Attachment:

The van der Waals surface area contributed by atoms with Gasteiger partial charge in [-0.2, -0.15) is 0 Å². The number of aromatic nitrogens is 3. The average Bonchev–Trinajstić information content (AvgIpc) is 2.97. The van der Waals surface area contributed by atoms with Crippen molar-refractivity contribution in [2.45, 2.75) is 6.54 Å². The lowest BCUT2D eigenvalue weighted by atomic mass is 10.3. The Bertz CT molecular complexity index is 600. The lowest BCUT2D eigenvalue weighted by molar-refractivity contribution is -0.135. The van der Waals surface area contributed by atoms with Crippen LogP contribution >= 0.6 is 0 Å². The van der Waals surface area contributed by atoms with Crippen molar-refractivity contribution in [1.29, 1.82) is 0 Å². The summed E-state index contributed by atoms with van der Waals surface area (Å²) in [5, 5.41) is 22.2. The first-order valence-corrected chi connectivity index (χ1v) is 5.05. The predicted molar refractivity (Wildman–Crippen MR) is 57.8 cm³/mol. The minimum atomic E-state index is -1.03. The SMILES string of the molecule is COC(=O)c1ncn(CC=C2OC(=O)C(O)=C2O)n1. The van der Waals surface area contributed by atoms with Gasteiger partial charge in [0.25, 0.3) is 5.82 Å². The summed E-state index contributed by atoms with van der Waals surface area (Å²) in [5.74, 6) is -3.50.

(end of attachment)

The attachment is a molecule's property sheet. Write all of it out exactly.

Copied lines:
The van der Waals surface area contributed by atoms with Gasteiger partial charge in [-0.2, -0.15) is 0 Å². The number of aromatic nitrogens is 3. The average Bonchev–Trinajstić information content (AvgIpc) is 2.97. The van der Waals surface area contributed by atoms with Crippen molar-refractivity contribution in [2.45, 2.75) is 6.54 Å². The lowest BCUT2D eigenvalue weighted by atomic mass is 10.3. The Bertz CT molecular complexity index is 600. The lowest BCUT2D eigenvalue weighted by molar-refractivity contribution is -0.135. The van der Waals surface area contributed by atoms with Crippen LogP contribution >= 0.6 is 0 Å². The van der Waals surface area contributed by atoms with Crippen molar-refractivity contribution in [1.29, 1.82) is 0 Å². The summed E-state index contributed by atoms with van der Waals surface area (Å²) in [5, 5.41) is 22.2. The first-order valence-corrected chi connectivity index (χ1v) is 5.05. The predicted molar refractivity (Wildman–Crippen MR) is 57.8 cm³/mol. The minimum atomic E-state index is -1.03. The SMILES string of the molecule is COC(=O)c1ncn(CC=C2OC(=O)C(O)=C2O)n1. The van der Waals surface area contributed by atoms with Gasteiger partial charge in [0.25, 0.3) is 5.82 Å². The summed E-state index contributed by atoms with van der Waals surface area (Å²) in [5.74, 6) is -3.50.